From Edward Carrington1
Richmond Feby. 7. 1795
My Dear Sir,
By the last Mail I had the Honor to receive yours of the 29th. Ult.2 communicating the Presidents offer of the place of Comptroller of the Treasury. Calls to public Office from that source can never be received by me but with immotions of the highest reverence and gratification, dictated as they uniformly are by motives of public good, they constitute the most flattering evidences of merit, that can possibly be obtained. Under these impressions, it is with difficulty indeed, that I decline the offer. I am however under the irrevocable necessity of doing so. There have been periods in the History of our Country when private emolument, could not be placed in competition with public service—these trials are, I trust, now passed, and I find it absolutely necessary to attend, with diligence, to the improvement of the very moderate property I possess, as the only permanent resource for the future support of my family—removed at a distance, these improvements must be neglected, and a public employment scarcely yeilding my Current expences, could not but daily render my prospects worse.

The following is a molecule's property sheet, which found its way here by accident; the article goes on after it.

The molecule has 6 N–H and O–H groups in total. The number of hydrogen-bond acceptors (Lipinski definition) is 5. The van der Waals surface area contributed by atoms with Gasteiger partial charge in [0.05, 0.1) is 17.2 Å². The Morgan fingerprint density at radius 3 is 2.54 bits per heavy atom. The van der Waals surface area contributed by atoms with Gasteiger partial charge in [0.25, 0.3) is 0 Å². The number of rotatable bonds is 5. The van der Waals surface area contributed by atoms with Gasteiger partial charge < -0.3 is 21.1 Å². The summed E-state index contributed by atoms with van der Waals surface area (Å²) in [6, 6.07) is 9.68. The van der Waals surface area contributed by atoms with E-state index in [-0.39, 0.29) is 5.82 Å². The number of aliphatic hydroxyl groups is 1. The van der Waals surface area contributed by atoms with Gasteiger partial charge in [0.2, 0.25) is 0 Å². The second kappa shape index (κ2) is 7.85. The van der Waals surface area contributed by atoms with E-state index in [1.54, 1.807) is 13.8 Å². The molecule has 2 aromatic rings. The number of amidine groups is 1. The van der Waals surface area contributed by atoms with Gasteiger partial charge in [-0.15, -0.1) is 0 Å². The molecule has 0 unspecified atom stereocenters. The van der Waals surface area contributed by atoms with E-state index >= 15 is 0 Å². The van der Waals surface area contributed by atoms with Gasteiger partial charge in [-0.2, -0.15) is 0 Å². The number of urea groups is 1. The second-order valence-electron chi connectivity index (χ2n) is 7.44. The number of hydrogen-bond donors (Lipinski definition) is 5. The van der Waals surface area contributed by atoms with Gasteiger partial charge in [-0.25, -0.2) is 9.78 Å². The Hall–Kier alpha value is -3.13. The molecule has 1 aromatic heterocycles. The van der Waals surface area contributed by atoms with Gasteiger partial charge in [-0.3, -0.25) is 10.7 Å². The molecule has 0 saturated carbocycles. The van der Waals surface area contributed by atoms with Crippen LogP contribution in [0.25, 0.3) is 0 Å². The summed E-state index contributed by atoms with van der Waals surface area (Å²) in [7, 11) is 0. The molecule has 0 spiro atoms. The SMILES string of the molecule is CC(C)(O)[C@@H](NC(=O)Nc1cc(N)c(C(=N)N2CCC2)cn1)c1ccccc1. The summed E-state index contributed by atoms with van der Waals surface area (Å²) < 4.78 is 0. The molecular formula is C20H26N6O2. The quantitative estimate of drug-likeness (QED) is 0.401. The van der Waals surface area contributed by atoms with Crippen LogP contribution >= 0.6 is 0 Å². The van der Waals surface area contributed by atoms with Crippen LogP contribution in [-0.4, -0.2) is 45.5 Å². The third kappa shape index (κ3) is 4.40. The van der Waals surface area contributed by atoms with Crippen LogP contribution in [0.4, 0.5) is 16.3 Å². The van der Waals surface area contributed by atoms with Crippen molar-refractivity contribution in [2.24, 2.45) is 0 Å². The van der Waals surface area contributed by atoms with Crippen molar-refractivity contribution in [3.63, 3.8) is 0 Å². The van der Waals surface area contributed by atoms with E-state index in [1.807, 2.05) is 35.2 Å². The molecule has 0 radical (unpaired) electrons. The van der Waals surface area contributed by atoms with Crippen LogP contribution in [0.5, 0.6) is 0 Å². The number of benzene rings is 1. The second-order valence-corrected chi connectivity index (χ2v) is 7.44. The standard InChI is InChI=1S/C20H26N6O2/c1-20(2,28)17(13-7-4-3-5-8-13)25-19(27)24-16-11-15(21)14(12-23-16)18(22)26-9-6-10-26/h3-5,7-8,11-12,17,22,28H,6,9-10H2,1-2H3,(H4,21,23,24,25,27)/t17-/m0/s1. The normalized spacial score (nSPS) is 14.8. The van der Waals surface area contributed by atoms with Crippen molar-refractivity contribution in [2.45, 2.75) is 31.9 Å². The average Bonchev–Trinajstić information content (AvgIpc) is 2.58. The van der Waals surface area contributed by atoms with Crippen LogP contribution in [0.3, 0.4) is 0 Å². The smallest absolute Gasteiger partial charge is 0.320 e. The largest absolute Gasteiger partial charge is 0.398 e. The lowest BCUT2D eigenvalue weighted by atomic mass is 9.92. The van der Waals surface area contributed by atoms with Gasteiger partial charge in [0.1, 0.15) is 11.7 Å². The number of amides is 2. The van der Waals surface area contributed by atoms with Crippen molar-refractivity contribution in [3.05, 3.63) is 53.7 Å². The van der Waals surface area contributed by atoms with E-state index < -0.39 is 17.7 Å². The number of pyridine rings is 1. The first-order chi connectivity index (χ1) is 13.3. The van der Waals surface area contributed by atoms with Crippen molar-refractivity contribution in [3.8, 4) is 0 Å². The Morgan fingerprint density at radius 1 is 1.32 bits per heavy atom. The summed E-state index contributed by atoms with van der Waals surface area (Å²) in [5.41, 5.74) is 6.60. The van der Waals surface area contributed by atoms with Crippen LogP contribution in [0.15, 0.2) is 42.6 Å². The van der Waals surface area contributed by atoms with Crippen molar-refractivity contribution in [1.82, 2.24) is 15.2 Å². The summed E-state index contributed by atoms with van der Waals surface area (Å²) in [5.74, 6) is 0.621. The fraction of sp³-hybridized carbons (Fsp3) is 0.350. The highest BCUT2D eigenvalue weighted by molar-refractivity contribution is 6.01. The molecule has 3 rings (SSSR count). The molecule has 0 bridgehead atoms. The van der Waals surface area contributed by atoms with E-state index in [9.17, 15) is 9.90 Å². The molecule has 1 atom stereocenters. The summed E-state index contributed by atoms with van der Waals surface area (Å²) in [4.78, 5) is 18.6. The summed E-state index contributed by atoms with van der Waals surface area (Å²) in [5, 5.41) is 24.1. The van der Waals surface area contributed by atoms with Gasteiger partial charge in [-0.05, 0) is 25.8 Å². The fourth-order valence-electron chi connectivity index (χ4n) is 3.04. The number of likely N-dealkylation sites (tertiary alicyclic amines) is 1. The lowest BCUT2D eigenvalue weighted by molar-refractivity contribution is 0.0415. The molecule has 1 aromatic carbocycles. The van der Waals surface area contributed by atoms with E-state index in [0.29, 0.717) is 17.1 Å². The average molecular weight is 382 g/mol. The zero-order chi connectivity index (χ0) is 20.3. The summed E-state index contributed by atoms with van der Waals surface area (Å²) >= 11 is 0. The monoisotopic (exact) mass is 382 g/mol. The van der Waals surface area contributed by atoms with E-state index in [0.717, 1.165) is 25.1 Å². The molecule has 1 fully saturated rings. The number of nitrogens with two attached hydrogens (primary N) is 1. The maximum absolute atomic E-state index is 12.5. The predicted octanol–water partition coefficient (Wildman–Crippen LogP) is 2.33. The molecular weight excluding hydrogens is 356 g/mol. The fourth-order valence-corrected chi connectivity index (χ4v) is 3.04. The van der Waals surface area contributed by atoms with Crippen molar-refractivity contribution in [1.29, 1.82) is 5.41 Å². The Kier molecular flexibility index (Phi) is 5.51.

Be pleased Sir to accept my acknowledgements for the very flattering terms in which you were so good as to make the communication, and to assure yourself of the sincere esteem with which I have the Honor to subscribe myself
Your Friend & H. st.
Alexander Hamilton Esq
ALS, George Washington Papers, Library of Congress.
1. This letter was enclosed in Carrington to George Washington, February 7, 1795 (ALS, George Washington Papers, Library of Congress). In his letter to Washington, Carrington declined the appointment as comptroller of the Treasury. See H to Washington, January 26, 1795, note 2.
2. Letter not found.